Like all HR policies – or business policies, in general – there are some pros and cons that come along with using PTO compared to the traditional, segmented options.

PTO Policy: The Pros and Cons

While a PTO policy definitely gives the power over to the employee, allowing them to take the time when they need to and as they see fit, it can also backfire a little bit on the companies that implement the policy. So, like with everything, there are good and bad things about PTO.

Let’s take a look at some of these issues, starting with the pros.

One of the biggest benefits PTO policy can have for a company is that it cuts down the time a manager has to spend worrying about when their employees take off. Instead of trying to figure out if a person is taking a sick day, a vacation day, a personal day or whatever, the manager just have to know that the person has taken a day and they have so many left.

This makes reporting way easier and doesn’t take up a manager’s time as they chase after employees to report the proper day. It also keeps an employee honest because, well, it allows them to be. Instead of lying by saying, for instance, that they were sick when in reality they had to take care of their child, the employee is allowed and enabled to have a more open discussion without fear of reprimand.

PTO also gives employers more flexibility, too. They now don’t have to worry about a bunch of unscheduled call offs because they are expecting a certain number of call offs per years anyway. With those days noted and figured out in advance, HR managers can focus on other things like engaging their workforce and handling the day-to-day operations.

One of the other big benefits is that PTO allows the employee to be in control. Not only does this make handling life situations easier, it also shows that you – the HR manager or employer – trusts them to handle their time off by themselves.

PTO is freeing for employees and can be seen as a big perk, allowing the employee to make their own decisions without needing to talk with a manager at every turn, which – as we said above – frees up management, too.

However, as with all policy changes, there are cons as well.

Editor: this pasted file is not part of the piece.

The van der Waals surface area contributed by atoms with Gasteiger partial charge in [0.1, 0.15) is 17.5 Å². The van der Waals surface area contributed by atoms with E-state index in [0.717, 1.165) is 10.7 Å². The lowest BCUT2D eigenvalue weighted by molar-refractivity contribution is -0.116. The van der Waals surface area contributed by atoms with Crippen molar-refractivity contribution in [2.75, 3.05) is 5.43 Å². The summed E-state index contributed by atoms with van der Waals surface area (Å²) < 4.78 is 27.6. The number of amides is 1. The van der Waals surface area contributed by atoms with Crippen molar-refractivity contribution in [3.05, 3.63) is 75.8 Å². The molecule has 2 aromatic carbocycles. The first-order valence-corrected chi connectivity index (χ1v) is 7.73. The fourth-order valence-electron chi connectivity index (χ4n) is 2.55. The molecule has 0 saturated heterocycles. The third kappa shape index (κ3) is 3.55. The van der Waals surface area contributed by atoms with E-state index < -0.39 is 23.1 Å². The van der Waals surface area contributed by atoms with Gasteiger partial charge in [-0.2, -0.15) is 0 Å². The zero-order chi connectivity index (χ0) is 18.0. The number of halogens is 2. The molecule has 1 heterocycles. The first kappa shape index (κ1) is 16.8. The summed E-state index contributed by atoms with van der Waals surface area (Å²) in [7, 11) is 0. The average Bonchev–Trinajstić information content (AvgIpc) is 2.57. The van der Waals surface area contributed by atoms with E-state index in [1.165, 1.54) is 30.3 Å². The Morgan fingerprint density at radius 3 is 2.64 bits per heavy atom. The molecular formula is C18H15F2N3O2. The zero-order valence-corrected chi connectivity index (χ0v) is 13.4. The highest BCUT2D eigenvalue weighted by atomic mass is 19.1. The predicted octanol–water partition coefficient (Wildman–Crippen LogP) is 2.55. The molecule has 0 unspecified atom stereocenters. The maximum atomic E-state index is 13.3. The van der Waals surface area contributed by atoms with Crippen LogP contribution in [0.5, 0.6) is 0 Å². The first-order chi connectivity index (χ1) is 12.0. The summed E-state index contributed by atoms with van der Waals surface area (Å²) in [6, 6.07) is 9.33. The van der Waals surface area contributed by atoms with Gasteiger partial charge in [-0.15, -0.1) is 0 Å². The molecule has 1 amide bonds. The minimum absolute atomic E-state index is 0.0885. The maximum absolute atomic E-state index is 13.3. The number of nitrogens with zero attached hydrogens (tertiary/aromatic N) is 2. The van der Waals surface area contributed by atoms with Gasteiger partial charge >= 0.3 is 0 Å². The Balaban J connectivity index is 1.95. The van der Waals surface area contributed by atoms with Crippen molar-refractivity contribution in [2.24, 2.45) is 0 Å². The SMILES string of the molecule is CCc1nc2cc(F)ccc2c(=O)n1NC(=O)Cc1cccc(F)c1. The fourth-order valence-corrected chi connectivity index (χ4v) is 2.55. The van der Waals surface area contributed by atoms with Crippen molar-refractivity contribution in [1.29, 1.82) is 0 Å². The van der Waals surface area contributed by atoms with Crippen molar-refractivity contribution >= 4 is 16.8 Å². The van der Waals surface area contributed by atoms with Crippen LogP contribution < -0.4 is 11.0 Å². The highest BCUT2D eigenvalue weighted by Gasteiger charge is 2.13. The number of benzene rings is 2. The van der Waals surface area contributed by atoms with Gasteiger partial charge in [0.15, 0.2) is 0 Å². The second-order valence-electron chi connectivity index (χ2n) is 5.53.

Many of the noted problems with PTO leave are intricately connected. For example, many HR studies have found that employers typically give less PTO time than they would in a segmented system that accounts for sick, personal, and vacation time.

This is likely because employers think that employees will use more of their PTO time than they would if it was segmented. Like we mentioned above, an employee could lie and say that they are sick when they really have another reason for taking off. However, many employees will not do this, meaning they will work on those days instead of calling off.

By having open PTO days, that employee will be more likely to take the time off because they don’t have to lie or do anything in an ethical grey area to get leave. All in all, this leads employers to schedule less PTO time when it is freely available to get around the issue.

At the same time, without having designated sick days, employees are more likely to come to work sick and save their PTO time for more fun things like vacation. Like we said above, this leads to employees using more of their PTO time than they would when they have designated days for various reasons.

The biggest problem here is that employees forego taking time off when they are sick, though, which can possibly spread around the ailment.

The good news is that these issues can all be resolved if you have a proper plan in place that states that employees need to take time if they are ill or that they can’t take off a certain number of days in a row unless they schedule them well in advance.

Scheduling vacation, by the way, should always be planned in advance even though many PTO policies state that the employee can take off whenever they wish. It’s just the right thing to do so your employer can cover your work while you are out.